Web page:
US 2585537 A
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Patented Feb. 12, 1952 BETA-METHYLENE-BETA-PROPIOLACTONE COPOLYMERS Donald D. Collman, Wilmington, DeL, assignor to E. I. du Pont de Nemours & Company, Wilmington, Del., a corporation of Delaware No Drawing. Application October 21, 1949,
' Serial No. 122,839
This invention relates to new compositions of matter, and more particularly to resinous compositions comprising polymerized beta-methylene-beta-propiolactone, and to methods for obtaining these resinous compositions.
The preparation of beta methylene betapropiolactone is described on pages 127 to 135 in vol. III of Organic Reactions," John Wiley and Sons, Inc. (1946). structurally it conforms to the following formula:
Attempts have been made previously to polymerize beta-methylene-beta-propiolactone, but only low polymers containing five to six polymer units have been obtained. I have found, however, that when this compound is copolymerized with other polymerizable materials in accordance with the invention described herein, high molecular weight polymers are obtained which possess valuable film-forming and other desirable properties which adapt them to a wide field of utility in the resin art.
This invention has as an object a new type of high molecular weight polymeric material. A further object is a new and useful resinous composition of matter comprising polymerized betamethylene-beta-propiolactone. Further objects reside in methods for obtaining these compositions of matter.
The polymeric materials of this invention are obtained by copolymerizing, in contact with an azo, peroxy, or other catalyst capable of yielding free radicals, beta-methylene-beta-propiolactone and a copolymerizable organic compound containing ethylenic unsaturation.
The structure of the vinyl polymers described herein is quite different from that of the previously known low molecular weight products obtained by polymerizing beta-methylene-betapropiolactone alone by means of ionic catalysts. In these previously known products the polymer units contain pyrone rings. For example, the dimer of beta-methylene-beta-propiolactone is dehydroacetic acid, 2-hydroxy-6-methyl-3-acetyl-gamma-pyrone. Other pyrones, such as 2,6- dimethyl-gamma-pyrone, are formed in smaller amounts during the polymerization reaction. In contrast, the copolymers of this invention behave as though they contain the beta-propiolactone ring, e. g.,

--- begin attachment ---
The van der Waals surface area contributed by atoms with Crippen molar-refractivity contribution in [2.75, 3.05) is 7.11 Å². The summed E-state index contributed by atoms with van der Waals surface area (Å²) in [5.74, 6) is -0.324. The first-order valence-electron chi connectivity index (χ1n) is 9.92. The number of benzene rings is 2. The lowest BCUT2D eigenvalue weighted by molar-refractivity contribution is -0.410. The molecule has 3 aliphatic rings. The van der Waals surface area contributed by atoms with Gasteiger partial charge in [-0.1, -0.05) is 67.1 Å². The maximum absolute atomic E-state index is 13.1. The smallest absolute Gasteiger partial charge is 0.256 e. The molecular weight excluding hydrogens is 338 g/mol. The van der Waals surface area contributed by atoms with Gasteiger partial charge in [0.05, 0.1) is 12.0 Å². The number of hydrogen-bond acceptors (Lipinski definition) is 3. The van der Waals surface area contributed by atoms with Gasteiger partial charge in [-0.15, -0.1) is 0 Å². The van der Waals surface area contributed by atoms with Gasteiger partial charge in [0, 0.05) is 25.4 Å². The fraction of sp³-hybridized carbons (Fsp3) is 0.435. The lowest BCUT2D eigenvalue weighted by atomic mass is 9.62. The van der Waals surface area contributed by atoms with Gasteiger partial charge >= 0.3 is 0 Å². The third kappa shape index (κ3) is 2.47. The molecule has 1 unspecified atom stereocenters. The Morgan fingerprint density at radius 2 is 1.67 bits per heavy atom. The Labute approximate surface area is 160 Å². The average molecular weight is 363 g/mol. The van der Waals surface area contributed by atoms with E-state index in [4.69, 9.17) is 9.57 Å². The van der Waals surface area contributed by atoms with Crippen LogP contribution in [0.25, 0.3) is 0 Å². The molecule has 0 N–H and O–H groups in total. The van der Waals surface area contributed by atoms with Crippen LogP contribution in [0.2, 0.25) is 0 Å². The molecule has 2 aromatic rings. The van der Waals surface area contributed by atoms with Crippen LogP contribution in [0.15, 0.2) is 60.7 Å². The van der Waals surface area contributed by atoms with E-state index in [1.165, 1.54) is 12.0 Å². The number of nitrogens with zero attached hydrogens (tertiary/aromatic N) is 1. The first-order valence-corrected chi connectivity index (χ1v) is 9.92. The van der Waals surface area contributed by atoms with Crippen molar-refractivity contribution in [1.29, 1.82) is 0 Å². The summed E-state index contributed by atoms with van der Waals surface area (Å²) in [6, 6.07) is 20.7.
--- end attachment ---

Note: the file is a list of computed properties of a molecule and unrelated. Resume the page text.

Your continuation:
wherein the ring carbon is shown as a part of the main polymer chain. For example, the infra red spectrum shows the presence of lactone units in the copolymer. and hydrolysis opens the lactone ring to the hydroxy acid.
In obtaining the present copolymers the polymerizing conditions used with regard to temperature, pressure, time, and selection of catalyst may vary considerably depending upon the particular ethylenically unsaturated compound which'is selected for copolymerization with the beta-methylene-beta-propiolactone. If the ethylenically unsaturated compound is normally liquid, for example, acrylonitrile, vinyl acetate, etc., the copolymers are best made at atmospheric pressure. In practice a reactor fitted with a stirrer and an eflicient condenser is charged with a solvent, which is unreactive with the betamethylene-beta-propiolactone under the conditions used, a free radical-generating catalyst, and the ethylenically unsaturated organic compound. The beta-methylene-beta-propiolactone is then added with stirring and the mixture maintained at 0 to 150 C. for from 1 to 24 hours. Thereafter, the reactor is discharged and the product isolated by steam distillation, precipitation, or other means known to those skilled in the art.